Boomkat Product Review:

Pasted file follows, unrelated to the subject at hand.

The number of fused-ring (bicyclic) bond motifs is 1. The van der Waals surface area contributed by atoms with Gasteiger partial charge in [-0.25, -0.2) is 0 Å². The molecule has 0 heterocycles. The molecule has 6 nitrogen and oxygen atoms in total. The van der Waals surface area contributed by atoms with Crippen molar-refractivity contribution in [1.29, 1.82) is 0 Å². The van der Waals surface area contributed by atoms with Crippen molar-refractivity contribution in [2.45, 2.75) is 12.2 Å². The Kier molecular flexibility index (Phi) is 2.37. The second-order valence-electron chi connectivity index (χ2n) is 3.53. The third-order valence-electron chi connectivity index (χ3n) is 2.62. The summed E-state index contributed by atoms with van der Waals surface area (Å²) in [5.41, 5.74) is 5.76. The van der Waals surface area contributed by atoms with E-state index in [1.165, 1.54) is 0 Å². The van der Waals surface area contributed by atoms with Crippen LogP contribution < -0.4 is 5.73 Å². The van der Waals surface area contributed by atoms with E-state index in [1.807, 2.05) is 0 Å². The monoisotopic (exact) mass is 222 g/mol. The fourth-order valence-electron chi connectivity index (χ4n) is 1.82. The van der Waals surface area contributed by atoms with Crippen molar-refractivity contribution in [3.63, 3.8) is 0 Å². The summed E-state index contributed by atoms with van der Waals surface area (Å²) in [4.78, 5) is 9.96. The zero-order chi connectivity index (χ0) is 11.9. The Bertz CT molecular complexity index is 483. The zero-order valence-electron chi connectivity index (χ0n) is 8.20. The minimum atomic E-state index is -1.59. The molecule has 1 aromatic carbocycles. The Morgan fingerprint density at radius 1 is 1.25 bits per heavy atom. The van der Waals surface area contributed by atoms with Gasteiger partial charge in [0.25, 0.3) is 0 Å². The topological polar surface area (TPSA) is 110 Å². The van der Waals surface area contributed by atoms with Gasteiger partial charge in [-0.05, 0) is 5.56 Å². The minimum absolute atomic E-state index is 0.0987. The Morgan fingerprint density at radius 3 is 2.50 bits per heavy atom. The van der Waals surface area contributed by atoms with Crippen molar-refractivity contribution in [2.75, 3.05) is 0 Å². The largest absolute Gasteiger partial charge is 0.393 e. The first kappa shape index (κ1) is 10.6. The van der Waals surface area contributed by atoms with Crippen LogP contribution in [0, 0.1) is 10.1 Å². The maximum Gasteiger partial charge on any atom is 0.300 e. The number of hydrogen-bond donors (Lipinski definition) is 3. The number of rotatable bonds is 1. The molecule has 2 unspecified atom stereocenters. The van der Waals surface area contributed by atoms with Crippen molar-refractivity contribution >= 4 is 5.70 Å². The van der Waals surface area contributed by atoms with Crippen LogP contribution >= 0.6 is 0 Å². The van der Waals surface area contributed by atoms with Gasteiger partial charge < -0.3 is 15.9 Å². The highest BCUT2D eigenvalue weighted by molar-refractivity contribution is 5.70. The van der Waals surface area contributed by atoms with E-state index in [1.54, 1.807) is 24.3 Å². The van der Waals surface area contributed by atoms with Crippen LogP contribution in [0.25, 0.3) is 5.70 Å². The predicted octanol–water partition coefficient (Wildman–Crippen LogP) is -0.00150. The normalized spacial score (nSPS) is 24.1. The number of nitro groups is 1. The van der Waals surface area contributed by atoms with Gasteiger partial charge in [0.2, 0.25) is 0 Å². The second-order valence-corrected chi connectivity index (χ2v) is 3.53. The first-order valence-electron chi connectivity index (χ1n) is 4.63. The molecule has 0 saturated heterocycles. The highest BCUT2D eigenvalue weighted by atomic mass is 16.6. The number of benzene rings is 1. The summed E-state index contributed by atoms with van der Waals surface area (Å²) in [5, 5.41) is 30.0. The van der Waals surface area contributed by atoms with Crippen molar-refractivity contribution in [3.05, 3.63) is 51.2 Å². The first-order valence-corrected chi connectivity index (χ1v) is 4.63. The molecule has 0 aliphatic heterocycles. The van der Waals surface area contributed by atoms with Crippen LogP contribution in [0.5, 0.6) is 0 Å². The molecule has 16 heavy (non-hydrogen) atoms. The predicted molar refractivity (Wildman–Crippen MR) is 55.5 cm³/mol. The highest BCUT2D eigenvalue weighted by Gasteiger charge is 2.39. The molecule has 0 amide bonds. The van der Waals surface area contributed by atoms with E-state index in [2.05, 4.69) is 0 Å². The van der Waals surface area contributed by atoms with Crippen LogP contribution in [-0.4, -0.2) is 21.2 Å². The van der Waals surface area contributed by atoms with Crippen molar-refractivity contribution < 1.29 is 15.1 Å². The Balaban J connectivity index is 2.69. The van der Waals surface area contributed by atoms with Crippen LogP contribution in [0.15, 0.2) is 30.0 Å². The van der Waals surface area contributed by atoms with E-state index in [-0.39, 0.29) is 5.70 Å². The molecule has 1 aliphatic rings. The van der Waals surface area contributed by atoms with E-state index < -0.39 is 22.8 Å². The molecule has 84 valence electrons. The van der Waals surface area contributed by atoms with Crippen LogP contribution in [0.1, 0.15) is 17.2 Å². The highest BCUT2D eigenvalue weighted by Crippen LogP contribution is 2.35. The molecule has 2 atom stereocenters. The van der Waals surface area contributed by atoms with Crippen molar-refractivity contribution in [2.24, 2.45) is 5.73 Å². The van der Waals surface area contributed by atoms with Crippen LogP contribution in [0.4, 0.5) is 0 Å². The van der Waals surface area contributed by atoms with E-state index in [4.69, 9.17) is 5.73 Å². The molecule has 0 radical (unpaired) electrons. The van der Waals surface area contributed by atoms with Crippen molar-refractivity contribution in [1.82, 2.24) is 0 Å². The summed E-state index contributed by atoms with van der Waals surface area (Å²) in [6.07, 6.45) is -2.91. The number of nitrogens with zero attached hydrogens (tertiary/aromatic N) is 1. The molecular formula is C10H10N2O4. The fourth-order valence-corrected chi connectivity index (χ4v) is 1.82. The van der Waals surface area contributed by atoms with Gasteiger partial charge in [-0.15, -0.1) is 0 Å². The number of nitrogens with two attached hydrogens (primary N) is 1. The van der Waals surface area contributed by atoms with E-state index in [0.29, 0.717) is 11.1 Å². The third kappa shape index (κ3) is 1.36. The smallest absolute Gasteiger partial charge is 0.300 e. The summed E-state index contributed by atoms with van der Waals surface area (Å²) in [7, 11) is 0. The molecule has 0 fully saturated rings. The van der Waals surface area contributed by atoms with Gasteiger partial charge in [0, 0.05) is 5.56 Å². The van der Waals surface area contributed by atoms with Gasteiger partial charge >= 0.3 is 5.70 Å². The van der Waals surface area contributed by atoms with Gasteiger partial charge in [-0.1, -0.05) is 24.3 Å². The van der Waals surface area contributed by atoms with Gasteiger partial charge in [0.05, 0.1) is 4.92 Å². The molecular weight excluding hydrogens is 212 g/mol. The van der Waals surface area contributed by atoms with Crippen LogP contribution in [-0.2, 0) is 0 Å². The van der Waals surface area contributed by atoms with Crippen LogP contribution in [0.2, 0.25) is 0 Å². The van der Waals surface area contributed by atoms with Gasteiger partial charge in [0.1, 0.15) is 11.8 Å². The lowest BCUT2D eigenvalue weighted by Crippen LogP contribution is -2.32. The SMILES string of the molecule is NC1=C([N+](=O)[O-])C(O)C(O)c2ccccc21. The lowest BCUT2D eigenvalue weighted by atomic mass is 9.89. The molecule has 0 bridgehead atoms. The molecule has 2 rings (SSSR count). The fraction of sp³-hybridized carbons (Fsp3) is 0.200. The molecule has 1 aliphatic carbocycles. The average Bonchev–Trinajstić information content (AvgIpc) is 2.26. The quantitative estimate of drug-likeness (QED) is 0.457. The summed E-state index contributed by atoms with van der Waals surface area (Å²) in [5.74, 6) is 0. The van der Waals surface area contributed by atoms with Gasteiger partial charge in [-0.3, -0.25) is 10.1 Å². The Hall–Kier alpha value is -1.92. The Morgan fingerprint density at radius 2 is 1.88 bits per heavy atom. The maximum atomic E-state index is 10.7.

It's that time of the year again, when the amazing Dust to Digital label pull together another one of their now legendary box-sets for release in typically lavish fashion. This time it's a three cd box complete with full bound book which we've got to look forward to, and each cd is as usual jam packed with amazing music from the archives. The focus here is on the lesser spotted double bass, an instrument which was first introduced in the mid 1920s as a replacement to the tuba. Before the double bass the tuba was the only option a band had for beefing up the low end, but the double bass proved a tighter instrument which blended far more effectively with most forms of popular music. So here Dust to Digital have prepared a retrospective of the instrument from 1925 to 1941 just before the double bass was itself replaced sadly by Fender's easy-to-manage electric bass. The first thing you notice about double bass actually is it's absolute lack of portability - I remember at school if someone was learning double bass it would be like watching a child attempt to drag a car they were so big. However the size merely increased the resonance of the thick sound that would emanate from the instrument and I still have a soft spot for its rich tonal qualities. In fact those qualities still strike now as the double bass is still very much alive in traditional jazz bands and among musical purists, but for the mainstream it has become a rarely seen relic of the past, a symbol of times long gone. The first disc in the collection details work recorded between 1925 and 1930 and we can hear a twenty-six track summation of this era; jazz, folk, calypso, ragtime and crumbling blues numbers all recorded lovingly and transferred (and remastered) from wax to digital. What you forget is that this was dance music, recorded to get those feet a-tappin' and playing this back I can imagine myself slyly sidling up to a pert young 'un in her new frock and asking her chaperone if we could dance together some. Ah, yes, it puts you in the mood for the simpler things in life - vodka in the punch bowl, a fumble while mamma ain't lookin', you know, the good memories. Disc two shoots for the later part of the double bass's evolution, from 1931 to 1941 and sees the delicate sounds cleaned up a little thanks to better recording techniques and here's where the basslines can really stand out. Those heavy tones are now so prominent in the mix I can really get a feel for the instrument. The third disc is maybe the most successful however, and in a way it's obvious why, as it's the retrospective of one specific bassist, the great Bill Johnson. This man can really strum a double bass, and across 26 tracks goes through an entire wealth of jazz, dance and folk tunes - to be honest all you really need is this disc, but the fact there are three is just proof of Dust to Digital spoiling us yet again. Such a killer box set - there's so much music here that I simply wouldn't have discovered otherwise, and as usual with the Dust to Digital stuff, it's totally unforgettable once you've made that leap. Huge recommendation, a real feelgood festive treat.